Three years ago, Dr Heinz Schweer, Director of Agriculture at VION Food Germany began work with scientists at respected research institutes the German Animal Welfare Association and representatives of the food retail industry to develop criteria to improve conditions for livestock.

“At VION, we are an engine of Germany,” he says. Ten months ago, retailers Kaiser’s Tengelmann, Coop and Edeka Reichelt released the meat in selected pilot regions. In the first year of the programme, 15 certified farmers will rear approximately 40,000 pigs.

“We have achieved entry-level certification from the German Animal Welfare Association, so we can display their label on our packaging. That puts us in a unique position as a meat producer, says Dr Schweer. “Now it’s up to retailers and consumers to decide whether our hard work to ensure animal welfare pays off in Germany or not. But I think there is a good chance that in just a few years, 10-20 per cent of pork will be produced according to the label’s criteria. VION is setting the pace in animal welfare.

“No other programme has advanced beyond the theoretical stage. To date, our farms and slaughterhouses are the only ones that have been awarded the German Animal Welfare Association’s entry-level certification,” he added.

Supermarket chain, Kaiser’s Tengelmann, also signed up to the initiative upon its inception in January 2013.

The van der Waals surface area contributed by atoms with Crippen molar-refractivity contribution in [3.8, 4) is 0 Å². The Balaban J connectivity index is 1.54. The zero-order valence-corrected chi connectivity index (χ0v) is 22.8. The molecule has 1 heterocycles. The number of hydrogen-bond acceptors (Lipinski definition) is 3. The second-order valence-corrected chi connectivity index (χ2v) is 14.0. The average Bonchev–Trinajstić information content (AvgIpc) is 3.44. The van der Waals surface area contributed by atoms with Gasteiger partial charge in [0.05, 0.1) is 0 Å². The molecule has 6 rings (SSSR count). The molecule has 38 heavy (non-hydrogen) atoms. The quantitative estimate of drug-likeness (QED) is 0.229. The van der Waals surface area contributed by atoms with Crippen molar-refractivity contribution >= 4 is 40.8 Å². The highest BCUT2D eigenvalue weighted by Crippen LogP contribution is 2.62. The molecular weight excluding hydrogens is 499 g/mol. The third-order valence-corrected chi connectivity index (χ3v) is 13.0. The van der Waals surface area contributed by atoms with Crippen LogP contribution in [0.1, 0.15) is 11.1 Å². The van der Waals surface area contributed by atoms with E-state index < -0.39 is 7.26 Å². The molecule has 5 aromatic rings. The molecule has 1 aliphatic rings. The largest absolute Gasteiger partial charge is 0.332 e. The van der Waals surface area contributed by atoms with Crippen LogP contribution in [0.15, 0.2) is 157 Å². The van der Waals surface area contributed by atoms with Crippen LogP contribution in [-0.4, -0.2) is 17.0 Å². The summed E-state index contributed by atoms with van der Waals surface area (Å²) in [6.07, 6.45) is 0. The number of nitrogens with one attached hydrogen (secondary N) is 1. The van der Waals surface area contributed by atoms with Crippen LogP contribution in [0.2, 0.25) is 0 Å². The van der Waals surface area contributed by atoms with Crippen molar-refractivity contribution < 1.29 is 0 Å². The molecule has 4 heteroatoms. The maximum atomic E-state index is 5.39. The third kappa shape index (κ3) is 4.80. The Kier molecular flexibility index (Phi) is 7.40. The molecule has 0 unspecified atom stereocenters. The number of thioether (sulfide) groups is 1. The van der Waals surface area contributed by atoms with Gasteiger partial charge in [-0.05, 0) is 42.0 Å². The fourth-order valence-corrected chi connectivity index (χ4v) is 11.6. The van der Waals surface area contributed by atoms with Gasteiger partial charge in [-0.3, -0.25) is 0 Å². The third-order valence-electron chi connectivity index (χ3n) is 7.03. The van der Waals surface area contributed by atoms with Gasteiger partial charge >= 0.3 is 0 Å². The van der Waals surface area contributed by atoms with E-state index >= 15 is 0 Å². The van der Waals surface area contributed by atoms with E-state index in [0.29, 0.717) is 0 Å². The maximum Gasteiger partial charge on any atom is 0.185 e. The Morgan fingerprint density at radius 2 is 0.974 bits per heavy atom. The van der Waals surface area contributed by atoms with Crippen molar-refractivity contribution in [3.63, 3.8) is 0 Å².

To mark the occasion, Hans-Theo Hennes, the manager responsible for sourcing meat, welcomed Ilse Aigner, the Federal Minister of Agriculture, to the company’s stand at the International Green Week exhibition in Berlin. Initially, the retailer piloted the new meat products at test supermarkets. Following its success, the scheme was rolled out to practically all Kaiser supermarkets in Berlin and the state of Brandenburg. The new meat is now also being trialed in other parts of Germany, at Tengelmann outlets in the Rhine/Ruhr region, and in Upper Bavaria, around Munich.

“Twenty-two years ago,” explained Mr Hennes, “we blazed a trail with our bull’s beef programme, sold under the Birkenhof brand. And we intend to lead the way again for animal welfare.”

Thomas Schröder, President of the German Animal Welfare Association, believes there is always room for improvement, but overall, after 10 months, the results are positive.

“The farmers taking part are highly motivated, the retailers have taken significant steps in the right direction. Our aim was to implement immediate improvements for the animals, and we have succeeded in doing just that," he said.

In Mr Schröder’s opinion, it is crucial that consumers understand “that better animal welfare means higher cost; we need to encourage them to see meat with the welfare label as a viable option.” He is encouraging more farmers to sign up to the programme, and says the retail industry needs to play its part. “There are companies out there that could show a bit more flexibility,” he added.